Global Explosion of Slums: The Next Biggest Planetary Health Challenge
When someone talks about the biggest future threat to our planet, what comes to your mind first? Is it ISIS? Nuclear war? A new pandemic? Immigrants taking your jobs? Maybe even the craziest possibility of an Independence day-style alien invasion? No one in their wildest imagination thinks of slums as a major impending threat to our planet, but it actually might shape up to be so in the near future.
By 2050, the slum population is expected to grow to more than three billion — that’s more than 30% of the projected population of 9.7 billion in 2050.
According to the United Nations, more than one billion people now live in the slums of the world’s cities, and by 2050 the slum population is expected to grow to more than three billion — that’s more than 30% of the projected population of 9.7 billion in 2050.
The most obvious factor driving this explosion of growth is rapidly rising urban populations. As more and more people migrate to cities for jobs and better quality of life, proper and systematic urbanization is practically impossible to achieve, leaving many people to take up residence in mega slums around the world.
Another driver of slum population growth is the current unprecedented global refugee and displacement crisis. Globally, there are 40 million internally displaced persons and over 21 million refugees living in and outside of camps. The ongoing protracted refugee situations around the world have resulted in the creation of slum-like situations in the camps themselves, and those who flee to urban areas are known to once again end up in urban slums.
So how can we address this exploding population? First, we have to understand the risks and threats that exist in slums. Based on my experience living in a slum for the first several years of my life and near one for the rest of it, I would divide these into two major categories: direct, visible risks and threats that we are likely all cognizant of; and insidious, underlying risks and threats that we usually don’t see until they surface, when it’s too late to even attempt to alleviate them.
Direct environmental and health risks arise from the crammed unhygienic living conditions in slums and the pollution of nearby rivers, ground water, land, and air. As a part of an urban development research group at the University of Tokyo, I traveled to Klong Toey in Thailand and Kampung Cikini in Indonesia, two of the largest slums of Asia. These communities were very similar to the slum I grew up in — built near rivers, which not only provide water for daily consumption, but also act as outlet for waste from hundreds of slum households; full of crammed spaces and houses which rarely let fresh air in; and overflowing with unsightly solid waste that turns the streets into hideous mosaics.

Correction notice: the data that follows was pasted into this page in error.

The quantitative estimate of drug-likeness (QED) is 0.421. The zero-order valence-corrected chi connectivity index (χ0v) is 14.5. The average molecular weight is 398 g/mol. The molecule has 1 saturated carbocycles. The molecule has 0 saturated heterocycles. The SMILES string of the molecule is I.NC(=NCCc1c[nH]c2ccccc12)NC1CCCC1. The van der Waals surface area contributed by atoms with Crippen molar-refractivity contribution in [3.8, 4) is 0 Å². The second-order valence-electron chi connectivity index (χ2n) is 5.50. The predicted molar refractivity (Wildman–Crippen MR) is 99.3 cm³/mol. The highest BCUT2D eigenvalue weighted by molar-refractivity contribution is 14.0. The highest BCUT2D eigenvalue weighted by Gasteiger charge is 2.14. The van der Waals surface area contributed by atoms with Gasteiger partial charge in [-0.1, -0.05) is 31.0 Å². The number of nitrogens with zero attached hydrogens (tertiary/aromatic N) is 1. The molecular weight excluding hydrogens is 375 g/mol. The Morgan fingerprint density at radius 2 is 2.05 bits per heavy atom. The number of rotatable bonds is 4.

These conditions make slums highly vulnerable to a plethora of diseases and infections, including cholera, typhoid, dengue, malaria, and more. In fact, The Lancet reported that one of the main causes for the spread of the Ebola epidemic in West African countries like Liberia was the conditions in urban slums. We can only imagine what the situation might have been if the slum population in the Ebola hotspots was triple what it is now.
…one of the main causes for the spread of the Ebola epidemic in West African countries like Liberia was the conditions in urban slums.
Structural inequities in slums partially comprise the second category of less-obvious risks. Health and gender inequities, deep poverty, violence and abuse, homelessness, and other complex social problems render slum dwellers vulnerable to grave social injustices and human rights violations. The stark disparity and divide between slums and urban centres, and even within slums themselves, can create a sense of isolation and alienation among slum dwellers, contributing to ethnic rivalry, cultural grievances, gang wars, and religious-ideological extremism.
The world today is already marred by vast economic, social, and gender inequalities — where will we be in three decades or so when over 30% of the global population will be living in urban slums?
Slums are also considered to pose substantial threats to national security. The negative social realities of slums have often allowed for relatively easy recruitment of foot soldiers and collaborators into criminal and terror networks. Further, slums are known to be a good hideaway and a safe haven for criminals, terrorists, and insurgents.
The world today is already marred by vast economic, social, and gender inequalities — where will we be in three decades or so when over 30% of the global population will be living in urban slums? We are fast heading towards one of the biggest calamities our planet will ever witness, and yet we are blissfully unaware, and most often ignorant of it.
From potential health risks to substantial national security threats, the future explosion of mega slums is definitely a disaster in the making unless we act now. On the occasion of Earth Day, we must commit to working on mitigating these risks and threats before they escalate and spin out of our control.
Sarju Rai is a 2016–2017 Global Health Corps fellow.